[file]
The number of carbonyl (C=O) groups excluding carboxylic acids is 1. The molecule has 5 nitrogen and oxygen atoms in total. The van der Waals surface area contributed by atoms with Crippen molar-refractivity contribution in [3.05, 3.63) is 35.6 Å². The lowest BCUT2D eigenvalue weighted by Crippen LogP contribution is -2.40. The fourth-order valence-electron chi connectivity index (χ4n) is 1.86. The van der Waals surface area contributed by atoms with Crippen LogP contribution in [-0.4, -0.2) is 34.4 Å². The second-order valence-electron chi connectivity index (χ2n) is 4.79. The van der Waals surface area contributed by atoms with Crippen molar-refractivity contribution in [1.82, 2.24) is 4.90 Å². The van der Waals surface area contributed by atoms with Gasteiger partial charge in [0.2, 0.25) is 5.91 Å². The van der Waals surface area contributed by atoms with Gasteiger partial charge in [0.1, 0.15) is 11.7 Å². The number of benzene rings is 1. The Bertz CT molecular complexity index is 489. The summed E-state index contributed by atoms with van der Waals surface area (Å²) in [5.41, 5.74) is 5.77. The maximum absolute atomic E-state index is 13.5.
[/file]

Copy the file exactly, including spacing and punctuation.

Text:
The number of carbonyl (C=O) groups excluding carboxylic acids is 1. The molecule has 5 nitrogen and oxygen atoms in total. The van der Waals surface area contributed by atoms with Crippen molar-refractivity contribution in [3.05, 3.63) is 35.6 Å². The lowest BCUT2D eigenvalue weighted by Crippen LogP contribution is -2.40. The fourth-order valence-electron chi connectivity index (χ4n) is 1.86. The van der Waals surface area contributed by atoms with Crippen LogP contribution in [-0.4, -0.2) is 34.4 Å². The second-order valence-electron chi connectivity index (χ2n) is 4.79. The van der Waals surface area contributed by atoms with Crippen molar-refractivity contribution in [1.82, 2.24) is 4.90 Å². The van der Waals surface area contributed by atoms with Gasteiger partial charge in [0.2, 0.25) is 5.91 Å². The van der Waals surface area contributed by atoms with Gasteiger partial charge in [0.1, 0.15) is 11.7 Å². The number of benzene rings is 1. The Bertz CT molecular complexity index is 489. The summed E-state index contributed by atoms with van der Waals surface area (Å²) in [5.41, 5.74) is 5.77. The maximum absolute atomic E-state index is 13.5.